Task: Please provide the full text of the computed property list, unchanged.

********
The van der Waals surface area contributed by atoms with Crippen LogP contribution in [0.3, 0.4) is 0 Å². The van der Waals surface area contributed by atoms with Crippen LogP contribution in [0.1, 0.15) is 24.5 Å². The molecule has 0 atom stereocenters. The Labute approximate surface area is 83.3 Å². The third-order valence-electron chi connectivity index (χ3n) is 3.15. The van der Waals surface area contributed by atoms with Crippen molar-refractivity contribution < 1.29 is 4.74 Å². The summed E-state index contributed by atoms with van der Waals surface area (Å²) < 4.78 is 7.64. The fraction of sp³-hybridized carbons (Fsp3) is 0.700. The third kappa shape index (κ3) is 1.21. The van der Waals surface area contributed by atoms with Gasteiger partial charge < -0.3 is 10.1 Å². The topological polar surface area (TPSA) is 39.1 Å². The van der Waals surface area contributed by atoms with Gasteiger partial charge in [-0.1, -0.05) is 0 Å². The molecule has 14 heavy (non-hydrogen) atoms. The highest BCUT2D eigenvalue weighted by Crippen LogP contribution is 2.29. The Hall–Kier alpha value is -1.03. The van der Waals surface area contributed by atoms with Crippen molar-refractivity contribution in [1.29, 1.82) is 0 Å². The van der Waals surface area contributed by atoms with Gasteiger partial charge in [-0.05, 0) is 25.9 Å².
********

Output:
The van der Waals surface area contributed by atoms with Crippen LogP contribution in [0.3, 0.4) is 0 Å². The van der Waals surface area contributed by atoms with Crippen LogP contribution in [0.1, 0.15) is 24.5 Å². The molecule has 0 atom stereocenters. The Labute approximate surface area is 83.3 Å². The third-order valence-electron chi connectivity index (χ3n) is 3.15. The van der Waals surface area contributed by atoms with Crippen molar-refractivity contribution < 1.29 is 4.74 Å². The summed E-state index contributed by atoms with van der Waals surface area (Å²) < 4.78 is 7.64. The fraction of sp³-hybridized carbons (Fsp3) is 0.700. The third kappa shape index (κ3) is 1.21. The van der Waals surface area contributed by atoms with Gasteiger partial charge < -0.3 is 10.1 Å². The topological polar surface area (TPSA) is 39.1 Å². The van der Waals surface area contributed by atoms with Gasteiger partial charge in [-0.1, -0.05) is 0 Å². The molecule has 14 heavy (non-hydrogen) atoms. The highest BCUT2D eigenvalue weighted by Crippen LogP contribution is 2.29. The Hall–Kier alpha value is -1.03. The van der Waals surface area contributed by atoms with Crippen molar-refractivity contribution in [1.29, 1.82) is 0 Å². The van der Waals surface area contributed by atoms with Gasteiger partial charge in [-0.05, 0) is 25.9 Å².